Balancing the Information
The key to combating the negative information about agriculture is a commitment, Loos said.  “Day-in, day-out, reach out to those people. There is a failure in the average American citizen to understand that everything lives, everything dies, and death with a purpose gives meaning to life.
“Beef is not a competitor to other meats. We’re in competition with the non-meat eaters,” he reiterated. Non-meat eaters with gross misinformation. Loos said he met a teacher who taught the third grade. He was teaching his students to be vegetarians because he couldn’t get over all meat being soaked in urine before being sold.
Gross misinformation.
And, it doesn’t help the livestock producer’s quest to continue producing a quality product for the American consumer when we are fighting groups intended to be on “our side,” Loos said. “The USDA says we need to revamp the school lunch system and reduce egg, meat and milk consumption,” Loos noted.
And all-too-often, he cited, these initiatives are based on faulty facts, bogus research studies and political agendas.
“We have to stand up every day, and we have to find the science, we find the credible sources, or we’re no better than animal activists,” Loos said.
“There are a significant number of people who believe animals are equal with people. Loos said he asked a group of college students at Drury University to define agriculture. One student offered this definition:  “Taking animals and plants and making food, fiber, etc., for people.” Loos then asked Jackie Moore, owner of Joplin Regional Stockyards, to define agriculture. “It’s a way of life,” Moore said.
A way of life, Loos said, that we as producers must show, share with, and explain to the American consumer.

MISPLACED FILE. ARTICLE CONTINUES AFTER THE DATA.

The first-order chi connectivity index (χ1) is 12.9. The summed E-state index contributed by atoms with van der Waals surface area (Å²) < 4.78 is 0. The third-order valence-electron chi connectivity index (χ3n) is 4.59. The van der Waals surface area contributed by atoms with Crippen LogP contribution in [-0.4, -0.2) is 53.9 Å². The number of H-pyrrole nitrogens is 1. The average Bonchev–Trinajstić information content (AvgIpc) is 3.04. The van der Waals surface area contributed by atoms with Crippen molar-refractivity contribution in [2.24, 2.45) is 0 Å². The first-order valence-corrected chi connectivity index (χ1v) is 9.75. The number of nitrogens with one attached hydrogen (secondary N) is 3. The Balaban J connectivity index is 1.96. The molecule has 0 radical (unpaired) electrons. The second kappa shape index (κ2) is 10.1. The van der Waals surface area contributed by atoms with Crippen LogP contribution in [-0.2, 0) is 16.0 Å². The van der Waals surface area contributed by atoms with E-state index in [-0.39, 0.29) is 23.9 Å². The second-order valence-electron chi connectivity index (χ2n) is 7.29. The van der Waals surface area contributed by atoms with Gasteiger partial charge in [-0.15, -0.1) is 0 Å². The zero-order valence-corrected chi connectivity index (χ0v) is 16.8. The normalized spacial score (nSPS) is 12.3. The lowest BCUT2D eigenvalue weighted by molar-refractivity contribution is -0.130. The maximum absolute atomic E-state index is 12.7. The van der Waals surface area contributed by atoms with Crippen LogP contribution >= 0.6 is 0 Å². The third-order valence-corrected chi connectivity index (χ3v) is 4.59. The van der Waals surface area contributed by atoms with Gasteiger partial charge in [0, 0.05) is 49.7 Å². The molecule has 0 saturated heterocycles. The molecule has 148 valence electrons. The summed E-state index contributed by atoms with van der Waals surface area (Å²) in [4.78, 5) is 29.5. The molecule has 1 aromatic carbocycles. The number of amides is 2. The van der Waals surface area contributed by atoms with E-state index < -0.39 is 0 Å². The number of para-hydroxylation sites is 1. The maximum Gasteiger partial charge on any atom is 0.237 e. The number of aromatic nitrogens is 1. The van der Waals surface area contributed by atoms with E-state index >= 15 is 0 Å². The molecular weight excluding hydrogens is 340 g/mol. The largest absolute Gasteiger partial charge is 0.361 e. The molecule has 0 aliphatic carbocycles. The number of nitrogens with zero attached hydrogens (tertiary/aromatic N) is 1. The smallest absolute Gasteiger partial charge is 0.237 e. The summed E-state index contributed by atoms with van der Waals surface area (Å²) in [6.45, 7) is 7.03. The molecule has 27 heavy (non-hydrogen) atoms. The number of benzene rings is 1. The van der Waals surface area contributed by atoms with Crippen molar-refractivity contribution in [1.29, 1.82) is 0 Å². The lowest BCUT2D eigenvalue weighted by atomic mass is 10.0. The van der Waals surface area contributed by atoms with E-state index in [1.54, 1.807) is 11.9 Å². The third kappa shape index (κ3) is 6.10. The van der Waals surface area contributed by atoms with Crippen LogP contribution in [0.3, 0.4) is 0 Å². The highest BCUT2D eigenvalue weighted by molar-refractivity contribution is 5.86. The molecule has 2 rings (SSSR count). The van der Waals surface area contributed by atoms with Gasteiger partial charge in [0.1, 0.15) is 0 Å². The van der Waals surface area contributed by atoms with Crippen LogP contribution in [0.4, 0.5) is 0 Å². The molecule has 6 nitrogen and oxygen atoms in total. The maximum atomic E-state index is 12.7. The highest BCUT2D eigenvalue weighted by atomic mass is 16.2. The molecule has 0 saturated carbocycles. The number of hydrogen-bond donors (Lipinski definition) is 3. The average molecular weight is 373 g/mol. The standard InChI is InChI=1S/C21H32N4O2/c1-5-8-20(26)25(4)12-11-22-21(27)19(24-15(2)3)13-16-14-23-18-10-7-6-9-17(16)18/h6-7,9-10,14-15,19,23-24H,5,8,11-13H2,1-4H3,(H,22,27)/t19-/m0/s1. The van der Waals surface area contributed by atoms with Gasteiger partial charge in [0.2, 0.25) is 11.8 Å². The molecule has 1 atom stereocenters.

Loos said he sees a correlation between producers and soldiers. “If there are two groups of people Americans know the least of, it’s soldiers and producers.” The soldiers don’t get the credit they deserve and neither do farmers, he said.
“What you and I do every day is about improving human lives,” Loos said.
And, to overcome the opposition to animal agriculture, Loos said, the burden is on the producers’ shoulders. “We haven’t bridged the gap and it’s our fault, not theirs. If you’re frustrated the question is, what are you going do to change it?”

Walking the Walk
Loos said that it’s vital individual producers employ correct practices at their own farm. “I believe in proper animal stewardship and welfare. I don’t use the word humane, humane means man-like. I promote stockmanship and welfare.”
“All of us know proper animal husbandry. If it’s not right, don’t do it,” he said.
Prior to the Red Angus convention, Loos was allowed to speak with Drury University students who are also currently enrolled in the “Animal Ethics” course.
“I think it’s important to continue to have a dialogue to make these good kids have an exposure to a balanced dialogue. Because dialogue is the most important thing,” Loos said.
For each stakeholder in this industry.